He is an airline pilot by day, writer by night, and kid by choice. He has spent over 21,000 hours in the sky (nearly 2.5 solid years!) and is now Captain of a major US airline. He inspires other aviation enthusiasts to follow and pursue their dreams of flying, and reports and discusses aviation topics in an honest, candid way.
As a professional pilot, Captain Eric Auxier (Cap’n Aux) is living his dream, and even more impressively, is dedicated to inspiring others to achieve their own. For anyone with a passion or dream of flying, or those seeking the highest office chair in the world, this is what you can expect from a day in the life of an airline pilot.
Why are you madly in love with flying?
Why does anyone fall in love? For me, it started as far back as five years old, when I would literally have flying dreams. Floating, hovering, soaring like an eagle. And I still remember, at age 8, stepping aboard my first airliner, a Hughes Airwest DC-9, marching into the cockpit and declaring, “I’m gonna be a pilot!”
Like a good marriage, with the day in/day out ups and downs, flying is something which has to be worked on. But that dream and love has never left me.
What inspired your passion for aviation?
I’m actually the first in my family to fly, and didn’t really grow up knowing any pilots. But I remember at age 7 sneaking down the hallway at 11am–way past my bedtime–to watch Neil Armstrong first step foot on the moon.
That inspired my passion for aviation.
Tell us about a day in the life of an airline pilot?
As I comically present in my video, “Livin’ the Dream,” it ain’t all peaches and roses. You typically work long, odd hours, and only get paid while the plane is moving.
Time spent between flights or during planning is sort of done “gratis.” Therefore, you could work a 12 hour shift but only get paid, say, 4-5 hours.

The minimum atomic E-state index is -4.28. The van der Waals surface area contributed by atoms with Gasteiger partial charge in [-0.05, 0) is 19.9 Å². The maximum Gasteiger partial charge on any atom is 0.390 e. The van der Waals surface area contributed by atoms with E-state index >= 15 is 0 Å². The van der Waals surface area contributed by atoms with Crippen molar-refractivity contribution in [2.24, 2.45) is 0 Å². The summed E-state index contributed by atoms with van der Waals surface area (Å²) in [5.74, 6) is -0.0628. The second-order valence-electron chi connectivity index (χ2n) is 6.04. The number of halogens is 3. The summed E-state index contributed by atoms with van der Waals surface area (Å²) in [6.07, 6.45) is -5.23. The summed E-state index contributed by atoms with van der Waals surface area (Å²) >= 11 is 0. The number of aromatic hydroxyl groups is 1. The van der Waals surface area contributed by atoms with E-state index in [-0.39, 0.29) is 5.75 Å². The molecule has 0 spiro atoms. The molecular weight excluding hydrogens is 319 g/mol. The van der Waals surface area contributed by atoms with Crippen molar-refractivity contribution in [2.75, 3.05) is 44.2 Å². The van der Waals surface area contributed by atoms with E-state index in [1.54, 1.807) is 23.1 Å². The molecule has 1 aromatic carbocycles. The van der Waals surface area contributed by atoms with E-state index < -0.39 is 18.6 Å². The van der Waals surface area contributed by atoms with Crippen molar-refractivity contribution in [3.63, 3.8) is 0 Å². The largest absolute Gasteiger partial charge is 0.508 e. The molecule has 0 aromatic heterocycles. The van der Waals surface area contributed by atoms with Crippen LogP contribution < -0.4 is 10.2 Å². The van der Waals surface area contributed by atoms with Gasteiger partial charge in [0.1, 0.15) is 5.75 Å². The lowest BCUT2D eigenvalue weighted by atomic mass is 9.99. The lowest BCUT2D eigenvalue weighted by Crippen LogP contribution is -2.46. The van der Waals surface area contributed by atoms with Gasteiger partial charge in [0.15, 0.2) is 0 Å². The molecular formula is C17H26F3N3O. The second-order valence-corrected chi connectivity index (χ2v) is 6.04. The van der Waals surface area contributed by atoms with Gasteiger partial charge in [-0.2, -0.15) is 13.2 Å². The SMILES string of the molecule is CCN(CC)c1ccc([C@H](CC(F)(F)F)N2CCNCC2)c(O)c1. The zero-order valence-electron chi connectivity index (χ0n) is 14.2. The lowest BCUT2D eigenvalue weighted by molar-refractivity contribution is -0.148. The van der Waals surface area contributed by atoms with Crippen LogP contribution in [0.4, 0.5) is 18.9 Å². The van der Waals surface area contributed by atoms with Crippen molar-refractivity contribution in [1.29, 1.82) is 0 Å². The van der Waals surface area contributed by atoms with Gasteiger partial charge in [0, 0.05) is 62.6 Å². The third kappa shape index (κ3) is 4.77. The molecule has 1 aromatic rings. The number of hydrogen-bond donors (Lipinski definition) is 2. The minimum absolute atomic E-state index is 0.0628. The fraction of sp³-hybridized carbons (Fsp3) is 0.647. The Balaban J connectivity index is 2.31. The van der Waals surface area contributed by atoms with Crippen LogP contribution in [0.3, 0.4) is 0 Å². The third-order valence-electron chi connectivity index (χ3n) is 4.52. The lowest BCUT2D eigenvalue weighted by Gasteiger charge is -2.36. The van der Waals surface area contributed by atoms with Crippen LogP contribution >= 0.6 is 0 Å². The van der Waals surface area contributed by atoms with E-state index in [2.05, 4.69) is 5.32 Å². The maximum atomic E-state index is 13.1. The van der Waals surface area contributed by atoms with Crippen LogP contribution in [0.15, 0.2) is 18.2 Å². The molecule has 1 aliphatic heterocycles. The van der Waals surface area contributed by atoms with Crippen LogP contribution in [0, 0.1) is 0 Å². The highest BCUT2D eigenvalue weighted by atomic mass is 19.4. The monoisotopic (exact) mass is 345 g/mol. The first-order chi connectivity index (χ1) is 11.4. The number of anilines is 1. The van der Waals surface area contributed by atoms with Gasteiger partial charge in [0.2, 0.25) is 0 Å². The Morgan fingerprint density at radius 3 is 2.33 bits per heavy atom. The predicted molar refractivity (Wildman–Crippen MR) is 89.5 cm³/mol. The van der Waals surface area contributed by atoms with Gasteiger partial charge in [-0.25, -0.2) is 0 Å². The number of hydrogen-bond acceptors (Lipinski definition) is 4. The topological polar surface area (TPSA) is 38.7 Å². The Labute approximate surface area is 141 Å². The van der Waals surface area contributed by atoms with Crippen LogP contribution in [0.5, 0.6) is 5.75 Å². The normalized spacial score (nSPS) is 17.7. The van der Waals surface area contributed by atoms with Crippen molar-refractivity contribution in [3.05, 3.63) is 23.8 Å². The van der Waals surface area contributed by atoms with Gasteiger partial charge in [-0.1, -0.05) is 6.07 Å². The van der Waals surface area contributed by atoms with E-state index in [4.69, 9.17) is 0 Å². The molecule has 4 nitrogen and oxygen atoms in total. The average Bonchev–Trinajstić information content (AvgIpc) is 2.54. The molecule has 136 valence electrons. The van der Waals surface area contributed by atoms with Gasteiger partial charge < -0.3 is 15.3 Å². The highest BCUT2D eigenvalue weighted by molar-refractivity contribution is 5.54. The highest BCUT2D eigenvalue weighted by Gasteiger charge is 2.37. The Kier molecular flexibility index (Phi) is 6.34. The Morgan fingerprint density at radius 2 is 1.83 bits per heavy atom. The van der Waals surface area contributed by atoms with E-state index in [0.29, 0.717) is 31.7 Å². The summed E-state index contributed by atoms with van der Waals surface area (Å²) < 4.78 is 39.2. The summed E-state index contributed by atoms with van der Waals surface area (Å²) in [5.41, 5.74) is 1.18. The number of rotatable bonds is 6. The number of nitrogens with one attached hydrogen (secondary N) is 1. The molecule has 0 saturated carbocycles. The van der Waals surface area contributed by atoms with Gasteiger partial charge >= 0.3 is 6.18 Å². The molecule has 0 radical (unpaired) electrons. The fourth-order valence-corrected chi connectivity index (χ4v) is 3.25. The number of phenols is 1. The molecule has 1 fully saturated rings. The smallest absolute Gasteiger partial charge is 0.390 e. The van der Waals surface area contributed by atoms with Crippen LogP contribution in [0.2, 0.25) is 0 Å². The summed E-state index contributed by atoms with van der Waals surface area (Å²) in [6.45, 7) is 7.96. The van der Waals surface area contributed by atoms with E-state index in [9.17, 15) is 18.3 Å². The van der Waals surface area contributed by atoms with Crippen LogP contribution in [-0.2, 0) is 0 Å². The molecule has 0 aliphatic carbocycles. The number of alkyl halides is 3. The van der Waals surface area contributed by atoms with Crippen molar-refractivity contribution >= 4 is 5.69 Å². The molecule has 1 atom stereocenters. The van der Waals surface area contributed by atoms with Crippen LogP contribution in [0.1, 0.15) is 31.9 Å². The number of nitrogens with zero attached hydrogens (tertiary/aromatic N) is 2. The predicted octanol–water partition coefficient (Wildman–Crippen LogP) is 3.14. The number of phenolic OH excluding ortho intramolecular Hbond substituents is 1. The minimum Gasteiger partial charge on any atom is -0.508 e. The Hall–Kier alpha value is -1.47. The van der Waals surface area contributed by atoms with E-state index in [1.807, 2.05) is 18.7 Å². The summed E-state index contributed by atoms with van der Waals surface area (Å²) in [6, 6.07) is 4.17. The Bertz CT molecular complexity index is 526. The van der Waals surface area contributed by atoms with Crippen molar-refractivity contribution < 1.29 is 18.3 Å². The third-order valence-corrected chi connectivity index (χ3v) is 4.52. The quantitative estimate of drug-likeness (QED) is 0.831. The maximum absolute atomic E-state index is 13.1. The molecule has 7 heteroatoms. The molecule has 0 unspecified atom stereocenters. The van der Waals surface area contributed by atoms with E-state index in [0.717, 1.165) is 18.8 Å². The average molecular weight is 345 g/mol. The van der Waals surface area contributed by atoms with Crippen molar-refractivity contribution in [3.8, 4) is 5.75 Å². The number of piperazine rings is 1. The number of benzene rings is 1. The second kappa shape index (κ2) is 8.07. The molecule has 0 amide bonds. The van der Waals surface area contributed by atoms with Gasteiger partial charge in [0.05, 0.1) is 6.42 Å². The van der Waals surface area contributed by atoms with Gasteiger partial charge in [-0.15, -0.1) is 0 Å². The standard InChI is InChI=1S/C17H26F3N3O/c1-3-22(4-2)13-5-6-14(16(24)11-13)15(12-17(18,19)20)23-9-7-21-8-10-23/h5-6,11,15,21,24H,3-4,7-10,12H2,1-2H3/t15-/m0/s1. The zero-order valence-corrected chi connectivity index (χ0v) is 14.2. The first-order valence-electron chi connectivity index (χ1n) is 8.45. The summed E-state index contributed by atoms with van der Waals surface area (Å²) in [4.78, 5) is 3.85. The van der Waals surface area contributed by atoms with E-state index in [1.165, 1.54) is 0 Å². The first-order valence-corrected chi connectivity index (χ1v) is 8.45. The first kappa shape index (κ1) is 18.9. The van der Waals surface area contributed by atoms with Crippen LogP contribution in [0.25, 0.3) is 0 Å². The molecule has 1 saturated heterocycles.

Flying for a major airline, most of the planning is done for you by dispatchers. There’s no heavy lifting, filing flight plans, etc. And, it’s the world’s best office view!
How many hours of flying did you need to accumulate to achieve your current position? And how long overall would you say you have spent in the sky?
Like any business, it’s supply vs. demand. At the time, I got hired by my major airline at about 5,000 hours. I now have over 21,000 hours.
That equates to nearly 2-1/2 solid years in the sky!
As a captain of a major US airline, what are some of your responsibilities outside of flying?
The nice thing about it is, when you set the brake at Point B, you’re off the clock and can walk away from your job.
I’m also a freelance writer, blogger and book author, however, so I do feel a major responsibility to report and discuss aviation topics in an honest, candid way.
Tell us about your career as a young pilot.
I initially started my blog, “Adventures of Cap’n Aux” to tell all the tall tales I’d racked up over the years. Some of the first pieces I ever sold as a writer entailed mistakes I’d made in the cockpit that led to, shall we say, “adventures,” which ultimately offered up a cautionary tale or two.
In fact, my “There I Wuz!” book series is a collection of those crazy tales from my blog and various magazine articles over the years. Volume 2 is slated for publication this June.
The blog has expanded to cover all aviation topics, and especially to encourage those dreaming of a career in the cockpit. However, I also strive to present the business honestly. To that end, and going back to your question, my early career was quite rocky, as is common.
You may also enjoy my post, “Top 10 Downers of an Airline Career”.
You say your favourite vacation is not knowing which country you will wake up in the next day. Can you choose which flight paths you take, or are your destinations all pre determined?